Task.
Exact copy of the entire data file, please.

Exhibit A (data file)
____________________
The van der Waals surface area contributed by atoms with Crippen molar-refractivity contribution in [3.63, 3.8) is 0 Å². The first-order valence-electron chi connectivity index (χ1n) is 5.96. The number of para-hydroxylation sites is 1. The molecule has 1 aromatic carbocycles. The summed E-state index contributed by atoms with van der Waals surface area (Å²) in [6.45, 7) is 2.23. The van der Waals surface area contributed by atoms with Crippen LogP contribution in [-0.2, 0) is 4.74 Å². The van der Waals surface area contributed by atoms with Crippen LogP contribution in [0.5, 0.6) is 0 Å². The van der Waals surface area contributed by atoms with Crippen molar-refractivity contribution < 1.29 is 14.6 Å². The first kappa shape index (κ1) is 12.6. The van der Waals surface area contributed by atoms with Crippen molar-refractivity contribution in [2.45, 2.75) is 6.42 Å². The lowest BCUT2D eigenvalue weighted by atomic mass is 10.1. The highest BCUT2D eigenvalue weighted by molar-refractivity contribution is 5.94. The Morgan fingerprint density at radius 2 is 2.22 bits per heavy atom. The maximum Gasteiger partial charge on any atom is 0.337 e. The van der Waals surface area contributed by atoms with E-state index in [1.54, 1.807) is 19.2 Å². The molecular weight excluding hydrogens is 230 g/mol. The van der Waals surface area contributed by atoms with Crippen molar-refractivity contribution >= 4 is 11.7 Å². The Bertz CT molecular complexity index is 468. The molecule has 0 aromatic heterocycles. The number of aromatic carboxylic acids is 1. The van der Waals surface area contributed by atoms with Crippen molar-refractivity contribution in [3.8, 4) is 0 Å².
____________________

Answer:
The van der Waals surface area contributed by atoms with Crippen molar-refractivity contribution in [3.63, 3.8) is 0 Å². The first-order valence-electron chi connectivity index (χ1n) is 5.96. The number of para-hydroxylation sites is 1. The molecule has 1 aromatic carbocycles. The summed E-state index contributed by atoms with van der Waals surface area (Å²) in [6.45, 7) is 2.23. The van der Waals surface area contributed by atoms with Crippen LogP contribution in [-0.2, 0) is 4.74 Å². The van der Waals surface area contributed by atoms with Crippen LogP contribution in [0.5, 0.6) is 0 Å². The van der Waals surface area contributed by atoms with Crippen molar-refractivity contribution < 1.29 is 14.6 Å². The first kappa shape index (κ1) is 12.6. The van der Waals surface area contributed by atoms with Crippen molar-refractivity contribution in [2.45, 2.75) is 6.42 Å². The lowest BCUT2D eigenvalue weighted by atomic mass is 10.1. The highest BCUT2D eigenvalue weighted by molar-refractivity contribution is 5.94. The Morgan fingerprint density at radius 2 is 2.22 bits per heavy atom. The maximum Gasteiger partial charge on any atom is 0.337 e. The van der Waals surface area contributed by atoms with E-state index in [1.54, 1.807) is 19.2 Å². The molecular weight excluding hydrogens is 230 g/mol. The van der Waals surface area contributed by atoms with Crippen molar-refractivity contribution >= 4 is 11.7 Å². The Bertz CT molecular complexity index is 468. The molecule has 0 aromatic heterocycles. The number of aromatic carboxylic acids is 1. The van der Waals surface area contributed by atoms with Crippen molar-refractivity contribution in [3.8, 4) is 0 Å².